Today was a milestone for the official Warehouse Motorized Transportation Vehicle (trademark pending)...
What has this dedicated vehicle experienced in its seven-year journey?
* One tree landing on its hood
* One mystery trunk crunching in a Boston subway garage
* One flying front bumper in Guelph
* One 180-degree skid into a ditch off 401
* One link in a five-car chain reaction in Burlington
* Trips to far-flung locales like Santa Fe, Calgary, Salt Lake City, Winnipeg, St. Louis, Montreal, Maine and Malvern
* Numerous rides home given to friends
* 78.7% of the non-fiction books-on-CD collection of the Toronto Public Library
As Mom would say, "oh that poor car."
I generally use it for out-of-town adventuring or grocery shopping, but admit I use it more than I should for running to in-town events at the last minute. The effect of high gas prices seems to be eliminating regular shopping trips I make to the outer edges of the city, which are now special events. It may be a coincidence, but I have noticed that I do more errands around my neighbourhood and go to St. Lawrence Market weekly/biweekly instead of monthly.
Growing up in Essex County one needed a car to get around, not surprising given the main industry in the region. When I turned 16, I immediately got my beginners license (OK, not quite immediately - I failed my first written exam by one question), took drivers ed. courses offered by my high school and had my permanent license within the year (on the first try). My uncle took me for my road test and just about jumped for joy when I returned to the license office in Walkerville with the good news. Between then and heading off to university, there's a good chance I explored every back road in the county, along with good chunks of southwestern Ontario and southeast Michigan.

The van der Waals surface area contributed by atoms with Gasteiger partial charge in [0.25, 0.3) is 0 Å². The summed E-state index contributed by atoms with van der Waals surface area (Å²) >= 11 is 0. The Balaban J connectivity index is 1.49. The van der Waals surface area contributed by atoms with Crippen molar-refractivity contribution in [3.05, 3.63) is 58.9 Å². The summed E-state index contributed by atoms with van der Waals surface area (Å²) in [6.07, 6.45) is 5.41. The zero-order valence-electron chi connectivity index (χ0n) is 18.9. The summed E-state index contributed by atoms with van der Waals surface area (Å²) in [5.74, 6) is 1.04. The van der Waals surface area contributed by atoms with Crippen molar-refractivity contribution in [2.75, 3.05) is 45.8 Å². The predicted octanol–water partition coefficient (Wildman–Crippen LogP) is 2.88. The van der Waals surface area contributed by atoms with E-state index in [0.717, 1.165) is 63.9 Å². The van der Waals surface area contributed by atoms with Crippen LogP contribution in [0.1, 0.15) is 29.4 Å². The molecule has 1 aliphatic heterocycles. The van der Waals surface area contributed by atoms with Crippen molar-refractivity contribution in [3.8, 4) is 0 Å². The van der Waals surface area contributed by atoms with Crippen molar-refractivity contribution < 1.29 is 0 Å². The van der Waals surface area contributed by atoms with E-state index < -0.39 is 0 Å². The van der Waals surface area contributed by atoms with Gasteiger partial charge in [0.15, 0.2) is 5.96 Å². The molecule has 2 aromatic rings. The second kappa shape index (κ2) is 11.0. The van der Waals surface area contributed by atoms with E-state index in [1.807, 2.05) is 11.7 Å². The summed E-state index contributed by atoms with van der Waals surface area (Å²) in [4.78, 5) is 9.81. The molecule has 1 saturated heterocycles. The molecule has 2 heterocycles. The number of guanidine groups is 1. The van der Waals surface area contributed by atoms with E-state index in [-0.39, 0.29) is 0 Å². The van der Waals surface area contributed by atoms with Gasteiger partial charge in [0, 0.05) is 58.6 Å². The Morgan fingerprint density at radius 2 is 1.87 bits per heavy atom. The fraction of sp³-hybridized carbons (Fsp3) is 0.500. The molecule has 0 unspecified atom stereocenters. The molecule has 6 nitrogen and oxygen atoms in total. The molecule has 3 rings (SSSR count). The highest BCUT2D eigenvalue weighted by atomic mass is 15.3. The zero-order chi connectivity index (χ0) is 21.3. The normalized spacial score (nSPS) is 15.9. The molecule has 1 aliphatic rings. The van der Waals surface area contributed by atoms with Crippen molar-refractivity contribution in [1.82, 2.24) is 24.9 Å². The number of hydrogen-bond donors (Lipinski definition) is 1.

After university, the car became a means of bonding between Dad and I whenever I came home. He pulled me out of bed on Saturday mornings (literally at times) and we usually crossed the border and picked a different area of metro Detroit to explore. In between trying restaurants he had read about or filling the trunk with $1 classical and jazz LPs, we observed neighbourhoods. Though he sometimes took on the role of passenger-side driver, especially if I was going too fast for his liking, we'd talk about our surroundings. He liked to guess if a former bank had been designed by Albert Kahn or how much duct tape and chewing gum kept disintegrating cars functional. He referred to the latter as "Gratiot Avenue specials" after seeing one too many on our trips through the east side. This was our time together and we'd recount trips long after they happened, with bad/weird experiences turned into running jokes.
Since the vehicle has zero resale value, it looks like it will be run into the ground. Check back in a few years if it survives to add on another 50,000 to 100,000 km.
Update: the car lasted another year-and-a-half.